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Characterizing Uncertainty in Air Pollution Damage Estimates


  • Nicholas Z. Muller


  • Yan N. Oak


This study uses Monte Carlo methods to characterize the uncertainty associated with per-ton damage estimates for 100 power plants in the contiguous United States (U.S.) This analysis focuses on damage estimates produced by an Integrated Assessment Model (IAM) for emissions of two local air pollutants: sulfur dioxide (SO2) and .ne particulate matter (PM2:5). For each power plant, the Monte Carlo procedure yields an empirical distribution for the damage per ton of SO2 and PM2:5:For a power plant in New York, one ton of SO2 produces $5,160 in damages with a 90% percentile interval between $1,000 and $14,090. A ton of PM2:5 emitted from the same facility causes $17,790 worth of damages with a 90% percentile interval of $3,780 and $47,930. Results for the sample of 100 fossil-fuel .red power plants shows a strong spatial pattern in the marginal damage distributions. The degree of variability increases by plant location from east to west. This result highlights the importance of capturing uncertainty in air quality modeling in the empirical marginal damage distributions. Further, by isolating uncertainty at each module in the IAM we .nd that uncertainty associated with the dose-response parameter, which captures the in.uence of exposure to PM2:5 on adult mortality rates, the mortality valuation parameter, and the air quality model exert the greatest in.uence on cumulative uncertainty. The paper also demonstrates how the marginal damage distributions may be used to guide regulators in the design of more efficient market-based air pollution policy in the U.S.

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  • Nicholas Z. Muller & Yan N. Oak, 2009. "Characterizing Uncertainty in Air Pollution Damage Estimates," Middlebury College Working Paper Series 0918, Middlebury College, Department of Economics.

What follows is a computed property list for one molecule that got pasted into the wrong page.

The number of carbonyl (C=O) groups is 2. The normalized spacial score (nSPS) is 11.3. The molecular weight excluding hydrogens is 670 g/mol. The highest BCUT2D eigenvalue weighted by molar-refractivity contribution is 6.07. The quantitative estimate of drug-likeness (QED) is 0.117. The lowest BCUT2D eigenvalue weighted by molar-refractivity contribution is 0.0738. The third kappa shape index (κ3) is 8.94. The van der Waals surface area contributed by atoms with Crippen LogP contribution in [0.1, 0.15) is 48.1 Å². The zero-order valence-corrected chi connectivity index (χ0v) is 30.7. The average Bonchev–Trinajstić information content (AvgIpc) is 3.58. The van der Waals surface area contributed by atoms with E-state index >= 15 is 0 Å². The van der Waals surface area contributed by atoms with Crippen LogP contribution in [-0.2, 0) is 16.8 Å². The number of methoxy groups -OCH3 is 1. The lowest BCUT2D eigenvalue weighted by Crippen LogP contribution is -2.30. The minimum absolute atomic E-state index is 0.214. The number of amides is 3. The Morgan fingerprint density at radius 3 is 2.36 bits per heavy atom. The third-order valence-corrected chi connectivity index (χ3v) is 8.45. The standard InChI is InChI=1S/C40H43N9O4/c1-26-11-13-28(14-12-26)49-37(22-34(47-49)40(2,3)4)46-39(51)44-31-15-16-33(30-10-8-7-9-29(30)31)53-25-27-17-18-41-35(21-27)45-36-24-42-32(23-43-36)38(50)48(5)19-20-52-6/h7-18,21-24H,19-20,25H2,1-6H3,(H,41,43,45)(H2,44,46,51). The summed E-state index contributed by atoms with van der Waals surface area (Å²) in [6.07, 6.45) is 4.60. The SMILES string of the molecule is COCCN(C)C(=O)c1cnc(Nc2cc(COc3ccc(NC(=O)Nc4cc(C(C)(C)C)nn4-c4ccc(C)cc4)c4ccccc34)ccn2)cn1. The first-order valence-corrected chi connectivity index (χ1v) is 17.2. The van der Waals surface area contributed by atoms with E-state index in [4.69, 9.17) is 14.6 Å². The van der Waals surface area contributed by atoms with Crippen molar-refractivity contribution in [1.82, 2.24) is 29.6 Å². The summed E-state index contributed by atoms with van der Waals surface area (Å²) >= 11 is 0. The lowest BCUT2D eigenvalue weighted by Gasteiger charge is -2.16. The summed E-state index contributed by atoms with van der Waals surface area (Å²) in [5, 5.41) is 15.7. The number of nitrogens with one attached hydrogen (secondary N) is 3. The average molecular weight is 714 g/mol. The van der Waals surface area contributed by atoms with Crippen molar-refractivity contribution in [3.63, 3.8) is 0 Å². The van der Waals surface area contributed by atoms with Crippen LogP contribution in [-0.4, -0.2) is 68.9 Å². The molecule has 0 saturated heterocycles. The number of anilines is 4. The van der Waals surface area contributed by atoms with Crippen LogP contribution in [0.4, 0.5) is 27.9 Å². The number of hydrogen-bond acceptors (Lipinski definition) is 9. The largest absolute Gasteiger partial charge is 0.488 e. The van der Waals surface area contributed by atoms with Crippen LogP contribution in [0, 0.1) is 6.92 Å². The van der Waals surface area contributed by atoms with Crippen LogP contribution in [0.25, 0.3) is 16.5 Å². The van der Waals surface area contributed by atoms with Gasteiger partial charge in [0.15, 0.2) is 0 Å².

• Handle: RePEc:mdl:mdlpap:0918

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    References listed on IDEAS

    1. Tol, Richard S. J., 2005. "The marginal damage costs of carbon dioxide emissions: an assessment of the uncertainties," Energy Policy, Elsevier, vol. 33(16), pages 2064-2074, November.
    2. Dallas Burtraw & Alan Krupnick & Erin Mansur & David Austin & Deirdre Farrell, 1998. "Costs And Benefits Of Reducing Air Pollutants Related To Acid Rain," Contemporary Economic Policy, Western Economic Association International, vol. 16(4), pages 379-400, October.
    3. Mendelsohn, Robert, 1980. "An economic analysis of air pollution from coal-fired power plants," Journal of Environmental Economics and Management, Elsevier, vol. 7(1), pages 30-43, March.
    4. Muller, Nicholas Z. & Mendelsohn, Robert, 2007. "Measuring the damages of air pollution in the United States," Journal of Environmental Economics and Management, Elsevier, vol. 54(1), pages 1-14, July.
    5. Lawrence H. Goulder & Ian W. H. Parry, 2008. "Instrument Choice in Environmental Policy," Review of Environmental Economics and Policy, Association of Environmental and Resource Economists, vol. 2(2), pages 152-174, Summer.
    6. Baumol,William J. & Oates,Wallace E., 1988. "The Theory of Environmental Policy," Cambridge Books, Cambridge University Press, number 9780521322249, March.
    7. Nicholas Z. Muller & Robert Mendelsohn, 2009. "Efficient Pollution Regulation: Getting the Prices Right," American Economic Review, American Economic Association, vol. 99(5), pages 1714-1739, December.
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    Monte Carlo; Air Pollution; Market-based Pollution Policy;

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